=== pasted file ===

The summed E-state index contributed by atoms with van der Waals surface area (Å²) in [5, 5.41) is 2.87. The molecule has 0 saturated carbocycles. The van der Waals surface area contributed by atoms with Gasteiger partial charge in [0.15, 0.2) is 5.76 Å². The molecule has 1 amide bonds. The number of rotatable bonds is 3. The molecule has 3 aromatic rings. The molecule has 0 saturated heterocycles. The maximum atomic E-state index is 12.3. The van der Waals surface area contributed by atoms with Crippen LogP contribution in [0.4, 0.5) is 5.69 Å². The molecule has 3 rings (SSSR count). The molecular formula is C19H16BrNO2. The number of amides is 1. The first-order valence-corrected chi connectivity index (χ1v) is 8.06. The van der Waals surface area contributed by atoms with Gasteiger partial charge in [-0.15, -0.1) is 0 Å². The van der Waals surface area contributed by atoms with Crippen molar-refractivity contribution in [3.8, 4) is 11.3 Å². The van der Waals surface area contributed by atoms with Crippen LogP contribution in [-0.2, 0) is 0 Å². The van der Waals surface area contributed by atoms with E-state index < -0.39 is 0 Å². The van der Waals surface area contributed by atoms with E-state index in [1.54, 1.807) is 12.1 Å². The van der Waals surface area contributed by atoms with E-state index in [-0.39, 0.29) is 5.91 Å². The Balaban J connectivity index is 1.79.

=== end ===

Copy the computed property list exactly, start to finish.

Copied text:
The summed E-state index contributed by atoms with van der Waals surface area (Å²) in [5, 5.41) is 2.87. The molecule has 0 saturated carbocycles. The van der Waals surface area contributed by atoms with Gasteiger partial charge in [0.15, 0.2) is 5.76 Å². The molecule has 1 amide bonds. The number of rotatable bonds is 3. The molecule has 3 aromatic rings. The molecule has 0 saturated heterocycles. The maximum atomic E-state index is 12.3. The van der Waals surface area contributed by atoms with Crippen LogP contribution in [0.4, 0.5) is 5.69 Å². The molecule has 3 rings (SSSR count). The molecular formula is C19H16BrNO2. The number of amides is 1. The first-order valence-corrected chi connectivity index (χ1v) is 8.06. The van der Waals surface area contributed by atoms with Gasteiger partial charge in [-0.15, -0.1) is 0 Å². The van der Waals surface area contributed by atoms with Crippen molar-refractivity contribution in [3.8, 4) is 11.3 Å². The van der Waals surface area contributed by atoms with Crippen LogP contribution in [-0.2, 0) is 0 Å². The van der Waals surface area contributed by atoms with E-state index < -0.39 is 0 Å². The van der Waals surface area contributed by atoms with E-state index in [1.54, 1.807) is 12.1 Å². The van der Waals surface area contributed by atoms with E-state index in [-0.39, 0.29) is 5.91 Å². The Balaban J connectivity index is 1.79.